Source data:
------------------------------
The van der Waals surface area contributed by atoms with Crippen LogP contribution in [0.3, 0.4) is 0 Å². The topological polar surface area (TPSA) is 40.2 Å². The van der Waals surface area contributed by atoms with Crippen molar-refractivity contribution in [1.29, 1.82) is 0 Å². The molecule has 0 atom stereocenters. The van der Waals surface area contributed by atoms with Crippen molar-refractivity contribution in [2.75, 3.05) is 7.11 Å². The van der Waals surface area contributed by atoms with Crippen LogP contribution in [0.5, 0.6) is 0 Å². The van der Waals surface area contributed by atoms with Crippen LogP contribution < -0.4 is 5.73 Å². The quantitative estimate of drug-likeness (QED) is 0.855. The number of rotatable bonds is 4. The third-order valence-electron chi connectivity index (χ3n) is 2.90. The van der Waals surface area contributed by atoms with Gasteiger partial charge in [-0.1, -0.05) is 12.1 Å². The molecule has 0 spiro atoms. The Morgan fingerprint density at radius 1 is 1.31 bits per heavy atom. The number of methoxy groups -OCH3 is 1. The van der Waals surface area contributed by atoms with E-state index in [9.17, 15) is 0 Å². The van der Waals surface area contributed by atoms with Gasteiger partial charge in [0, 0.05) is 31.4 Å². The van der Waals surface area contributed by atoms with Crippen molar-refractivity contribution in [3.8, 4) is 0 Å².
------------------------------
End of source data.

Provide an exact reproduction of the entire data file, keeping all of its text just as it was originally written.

The van der Waals surface area contributed by atoms with Crippen LogP contribution in [0.3, 0.4) is 0 Å². The topological polar surface area (TPSA) is 40.2 Å². The van der Waals surface area contributed by atoms with Crippen molar-refractivity contribution in [1.29, 1.82) is 0 Å². The molecule has 0 atom stereocenters. The van der Waals surface area contributed by atoms with Crippen molar-refractivity contribution in [2.75, 3.05) is 7.11 Å². The van der Waals surface area contributed by atoms with Crippen LogP contribution in [0.5, 0.6) is 0 Å². The van der Waals surface area contributed by atoms with Crippen LogP contribution < -0.4 is 5.73 Å². The quantitative estimate of drug-likeness (QED) is 0.855. The number of rotatable bonds is 4. The third-order valence-electron chi connectivity index (χ3n) is 2.90. The van der Waals surface area contributed by atoms with Gasteiger partial charge in [-0.1, -0.05) is 12.1 Å². The molecule has 0 spiro atoms. The Morgan fingerprint density at radius 1 is 1.31 bits per heavy atom. The number of methoxy groups -OCH3 is 1. The van der Waals surface area contributed by atoms with E-state index in [9.17, 15) is 0 Å². The van der Waals surface area contributed by atoms with Gasteiger partial charge in [0, 0.05) is 31.4 Å². The van der Waals surface area contributed by atoms with Crippen molar-refractivity contribution in [3.8, 4) is 0 Å².